The MAXstation is the perfect companion to the MAXrotor. With the MAXstation, you can be ready to fly in moments. The MAXstation keeps all your accessories protected and in one convenient place. Pictured above is my prototype. The production MAXstation will be larger, include a much larger display, goggles, hookups for additional external displays, a video recorder, as well as storage for batteries and a charger.
The MAXstation uses two strategies to ensure that you have a solid video signal back from the MAXrotor. The first is circular polarized antennas, these employ an infrequently utilized property of radio waves that makes them resistant to multipath fading. To improve the signal further, it will use diversity reception, this involves having multiple receivers in different positions. The system continuously monitors these receivers for the best signal and switches to it seamlessly.
The organization of the MAXstation makes flying much easier and more enjoyable. The ability to quickly deploy can make the difference in law enforcement and search and rescue situations.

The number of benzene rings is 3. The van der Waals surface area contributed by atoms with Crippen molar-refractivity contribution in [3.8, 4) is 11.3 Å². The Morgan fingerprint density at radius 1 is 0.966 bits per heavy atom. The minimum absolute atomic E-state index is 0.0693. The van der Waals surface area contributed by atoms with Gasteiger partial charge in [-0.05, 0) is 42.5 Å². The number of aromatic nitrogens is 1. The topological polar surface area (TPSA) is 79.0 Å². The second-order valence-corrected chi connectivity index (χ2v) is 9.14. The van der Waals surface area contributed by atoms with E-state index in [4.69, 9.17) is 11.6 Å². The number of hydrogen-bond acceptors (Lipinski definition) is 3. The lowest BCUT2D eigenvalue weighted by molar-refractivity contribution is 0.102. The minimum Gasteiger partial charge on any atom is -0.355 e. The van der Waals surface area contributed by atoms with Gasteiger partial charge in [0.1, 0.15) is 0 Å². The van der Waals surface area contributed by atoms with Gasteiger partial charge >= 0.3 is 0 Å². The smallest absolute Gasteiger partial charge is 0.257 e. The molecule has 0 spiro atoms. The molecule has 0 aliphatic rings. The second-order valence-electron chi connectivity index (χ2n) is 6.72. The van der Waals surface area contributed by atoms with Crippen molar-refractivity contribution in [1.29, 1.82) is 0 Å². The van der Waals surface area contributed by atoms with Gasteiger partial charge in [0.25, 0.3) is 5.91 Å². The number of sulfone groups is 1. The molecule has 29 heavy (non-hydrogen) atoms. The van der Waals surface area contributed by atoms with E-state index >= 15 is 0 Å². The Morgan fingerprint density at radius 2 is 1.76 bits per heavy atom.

What about batteries? There are limitations on shipping the Lithium Polymer batteries that the MAXrotor uses. I am going to try to include one for backers at the $1899 level and up, but I can't yet commit to it so it wasn't included in the cost. They are easy to obtain online or at local hobby shops.
Things to be aware of
I will publish information on how to assemble, build, and complete the basic setup for the MAXrotor, and a list of additional resources. Unfortunately, I am unlikely to have time to personally answer all questions about learning to fly, flying in general, or questions specific to the plug in electronics, etc. For example, for more advanced configuration of the flight controller, you'll need to visit the excellent DIY Drones site. Software for the flight controller is not under my control, so I can't grantee that all features will be fully implemented when units ship.
All MAXrotor frames and MAXboards will be checked for quality. I will replace defective Frames and MAXboards that have not been crashed or damaged. Crashes are nearly inevitable with RC aircraft, that's why I made this thing easy to fix, but I will not be able to replace crash-damaged hardware without cost. Issues with any of the plug in electronics will need to be taken up with their respective manufacturers.